Fig. 1

iTRAQ-based proteomic analysis of murine liver membrane and cytosolic proteins.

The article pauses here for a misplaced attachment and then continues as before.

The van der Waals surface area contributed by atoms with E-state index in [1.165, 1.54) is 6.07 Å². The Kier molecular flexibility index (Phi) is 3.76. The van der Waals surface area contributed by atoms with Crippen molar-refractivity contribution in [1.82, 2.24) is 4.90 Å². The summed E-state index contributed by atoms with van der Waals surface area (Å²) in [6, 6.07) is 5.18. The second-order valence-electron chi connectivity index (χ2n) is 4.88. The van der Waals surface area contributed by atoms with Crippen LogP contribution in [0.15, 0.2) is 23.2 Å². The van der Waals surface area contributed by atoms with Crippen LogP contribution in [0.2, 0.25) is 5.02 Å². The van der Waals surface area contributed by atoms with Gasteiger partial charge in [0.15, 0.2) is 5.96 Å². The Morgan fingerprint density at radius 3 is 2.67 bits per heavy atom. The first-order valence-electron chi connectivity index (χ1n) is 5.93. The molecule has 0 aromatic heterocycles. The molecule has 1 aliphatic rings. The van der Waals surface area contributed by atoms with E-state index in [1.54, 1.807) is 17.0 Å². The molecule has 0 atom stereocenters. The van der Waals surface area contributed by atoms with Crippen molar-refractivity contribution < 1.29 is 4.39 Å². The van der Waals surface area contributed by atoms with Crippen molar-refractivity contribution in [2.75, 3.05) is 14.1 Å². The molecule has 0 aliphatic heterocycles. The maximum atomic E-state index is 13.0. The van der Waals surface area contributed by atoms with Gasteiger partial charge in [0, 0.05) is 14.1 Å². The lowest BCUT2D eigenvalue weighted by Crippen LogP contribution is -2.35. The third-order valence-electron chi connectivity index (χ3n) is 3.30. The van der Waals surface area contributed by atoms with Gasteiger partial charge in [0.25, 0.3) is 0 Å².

a Venn analysis of proteins stringently identified and quantified by Scaffold_4.8.4 Q+, across biological replicates. Minimum thresholds for protein identification were set at 99% probability and at least 2 unique identified peptides. Protein probabilities were assigned by the Protein Prophet algorithm [57] and the calculated FDR for protein identification was < 0.05%. b Annotation of Gene Ontology (GO) category ‘cellular component ‘. c 91 cytosolic and 82 membranous proteins were identified significantly (P < 0.05) differentially expressed in all biological replicates, based on both randomized permutation and Kruskal-Wallis tests with Benjamini-Hochberg FDR for multiple testing corrections. 28 proteins were found in extracts from both cellular compartments. d Top functional annotation clusters, derived from multiple public sources of protein and gene annotation (eg GO, Uniprot, KEGG) utilizing the DAVID [23] knowledgebase, identified significantly enriched among the differentially expressed proteins. e Pathway topological analysis of the Reactome knowledgebase [25] illustrating pathway overrepresentation as corrected probability; intensity of scale indicates FDR. The lipid metabolism node is highlighted (in orange with blue writing) branching from overall metabolism node. f Dysregulated pathways branching from the lipid metabolism node. Box size is proportional to the entities in the Reactome pathway; the yellow band is proportional to the number of differentially expressed proteins that match against the query dataset; pathways over-represented are bolded with black text, shaded boxes represent pathways not found enriched. g Connectivity of enriched KEGG knowledgebase [27] pathways identified by Enrichr [26] analysis.